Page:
Column: Facts about Lake Okabena you may not know
WORTHINGTON -- Gov. Mark Dayton will be in Worthington this month for a public forum. He should be urged to appoint a task force focused on the algae growths that are making slime ponds of Minnesota's lakes. Enlist the University, Mayo Clinic, the DNR, Minnesota industries. Mobilize Minnesota.
This prospect stirred memories of what Lake Okabena has been for Worthington.
1. In the last years of the 19th century and the first years of the 20th century, there were as many as three steamboats on Lake Okabena. They had no purpose but to take passengers on sunny day excursions. George Kunzman, captain of the Little Sioux, offered rides around Lake Okabena, "seven miles," for 25 cents
2. Jim Vance became a publisher of the Daily Globe. Aileen Watson, the Vance family's neighbor, told the story of putting Jim, then a kindergartener, on her shoulders one afternoon in 1933, a drought year, and wading with him all the way across the lake. She said the water was never deeper than her hips.
3. When Worthington razed its fabled "castle school" in 1930 to build the new grade school, stones and bricks from the old school were dumped and strung along the northwest bay to create the foundation for The Grade, the roadway through the lake which exists to this day.
4. There was no round-the-lake road until after the end of World War II. To that time, the lake's south shore remained farmland. One part of this farmland was the fabled Ludlow apple orchard where the Okabena apple was featured.
5. The late Art Kirchhevel fished in Lake Okabena nearly every day. One year Art caught 47 Northerns. Another year Art had stomach trouble that sent him to the lake shore even at night. That year, day and night, summer and winter, Art caught 3,000 bullheads, crappies "and all the others."
6. From, nearly, the beginning of settlement and through the 1940s, there were ice boats on Lake Okabena. There were sails on the lake nearly every fair winter day. A Worthington boy was killed in a black-night ice boat collision. Pat Seifert continued sailing his ice boat to the end of the 20th century.
7. Chautauqua Park was first known as Lakeside Park. It was a camp ground for Civil War veterans of the Grand Army of the Republic, the GAR. After Worthington joined the Chautauqua Institution, a pavilion was build in the park for visiting speakers and entertainers and the site became known (although not officially) as Chautauqua Park.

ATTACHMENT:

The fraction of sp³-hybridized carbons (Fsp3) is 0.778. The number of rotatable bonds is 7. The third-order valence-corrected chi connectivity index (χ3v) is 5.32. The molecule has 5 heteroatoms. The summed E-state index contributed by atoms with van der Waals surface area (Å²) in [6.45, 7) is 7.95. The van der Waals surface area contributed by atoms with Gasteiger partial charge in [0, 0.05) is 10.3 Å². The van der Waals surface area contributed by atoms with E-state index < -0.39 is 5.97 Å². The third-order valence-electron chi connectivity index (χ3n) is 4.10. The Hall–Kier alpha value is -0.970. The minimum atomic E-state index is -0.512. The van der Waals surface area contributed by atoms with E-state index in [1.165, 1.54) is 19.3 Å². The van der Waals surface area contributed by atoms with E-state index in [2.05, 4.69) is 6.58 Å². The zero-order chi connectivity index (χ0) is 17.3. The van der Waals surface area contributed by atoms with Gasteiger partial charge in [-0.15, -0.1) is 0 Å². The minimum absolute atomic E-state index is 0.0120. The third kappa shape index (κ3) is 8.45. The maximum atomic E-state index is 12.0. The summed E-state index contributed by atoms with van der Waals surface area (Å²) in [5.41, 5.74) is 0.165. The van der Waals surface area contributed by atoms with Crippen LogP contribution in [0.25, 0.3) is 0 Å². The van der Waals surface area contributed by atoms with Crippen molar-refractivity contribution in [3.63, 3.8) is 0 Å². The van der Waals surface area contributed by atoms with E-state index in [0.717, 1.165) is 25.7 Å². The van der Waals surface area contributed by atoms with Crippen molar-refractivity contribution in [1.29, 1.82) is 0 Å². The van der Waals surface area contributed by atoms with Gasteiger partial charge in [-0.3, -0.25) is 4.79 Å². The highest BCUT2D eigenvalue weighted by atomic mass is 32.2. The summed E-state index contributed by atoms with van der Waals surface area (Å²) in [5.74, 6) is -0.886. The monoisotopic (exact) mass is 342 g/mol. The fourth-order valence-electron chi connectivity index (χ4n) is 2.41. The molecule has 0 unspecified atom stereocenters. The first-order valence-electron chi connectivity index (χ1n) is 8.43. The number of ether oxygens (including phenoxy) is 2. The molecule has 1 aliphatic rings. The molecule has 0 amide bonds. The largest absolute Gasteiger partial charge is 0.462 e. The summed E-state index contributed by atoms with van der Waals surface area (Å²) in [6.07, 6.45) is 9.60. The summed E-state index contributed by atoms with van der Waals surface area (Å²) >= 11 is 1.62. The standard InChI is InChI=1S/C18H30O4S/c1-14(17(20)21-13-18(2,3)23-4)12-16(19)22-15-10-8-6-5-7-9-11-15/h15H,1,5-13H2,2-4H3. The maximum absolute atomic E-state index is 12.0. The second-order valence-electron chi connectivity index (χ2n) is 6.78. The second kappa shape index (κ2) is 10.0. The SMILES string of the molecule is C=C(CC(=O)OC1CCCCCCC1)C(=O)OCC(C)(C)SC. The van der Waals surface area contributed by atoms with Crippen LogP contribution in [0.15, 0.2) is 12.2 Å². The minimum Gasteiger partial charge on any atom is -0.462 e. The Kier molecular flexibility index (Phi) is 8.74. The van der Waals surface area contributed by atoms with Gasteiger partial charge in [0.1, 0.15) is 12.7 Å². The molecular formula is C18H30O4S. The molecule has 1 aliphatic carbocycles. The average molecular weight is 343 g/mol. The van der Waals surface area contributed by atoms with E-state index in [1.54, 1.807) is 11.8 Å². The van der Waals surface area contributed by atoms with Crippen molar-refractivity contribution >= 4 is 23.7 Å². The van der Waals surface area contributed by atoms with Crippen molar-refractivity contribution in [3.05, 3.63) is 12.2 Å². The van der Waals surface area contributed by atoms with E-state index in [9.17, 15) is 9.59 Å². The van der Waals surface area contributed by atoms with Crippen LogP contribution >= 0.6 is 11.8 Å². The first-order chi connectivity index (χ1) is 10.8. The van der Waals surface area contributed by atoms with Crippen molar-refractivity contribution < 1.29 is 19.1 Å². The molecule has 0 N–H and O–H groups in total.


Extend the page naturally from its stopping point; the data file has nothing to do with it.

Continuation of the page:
8. Centennial Park was begun in 1949, the 100th anniversary of the creation of Minnesota Territory. Ehlers Park is named for A.J. (Hap) Ehlers, longtime Worthington park superintendent. Slater Park is named for Dr. Sidney A. Slater, longtime superintendent of the Southwest Sanatorium. Olson Park is named for E.O. Olson, founder of the once-sprawling Worthmore creamery, poultry plant and ice cream plant. Vogt Park is named for the Vogt family, which has conducted the adjoining lakeshore farm since the 19th century.
9. In a time when picnics were popular, families sometimes designated someone to spend all of Saturday night to stake claims on shelter house tables at Chautauqua Park.
10. Through the first half of the 20th century, Worthington kids learned to swim at Red Cross swim classes conducted on the rocky shore of Chautauqua Park.
11. Amelia Earhart, her parents and her sister, Muriel, all of Kansas, spent a part of five summers in the M.P. Mann house on Lake Avenue, present-day site of the Wayne Freese house. Amelia learned to swim in Lake Okabena. Amelia and her friends also rented row boats from the Twitchell family, which had a boarding house at the intersection of Lake Street and Lake Avenue. The girls rowed, fished -- and stole apples in raids on the Ludlow apple orchard.
12. The best beach -- probably the most sandy beach on Lake Okabena -- is the beach opposite the Vogt Farm, just off Vogt Park.
13. Whiskey Ditch, which provides a flow of water from Okabena Creek to Lake Okabena, was named after Worthington voters approved licensing saloons with the tax earnings designated for the digging of the ditch. Worthington was a prohibition community which, every now and again, made exceptions to its no-drinking rules.
Ray Crippen is a former editor of the Daily Globe. His column appears on Saturdays.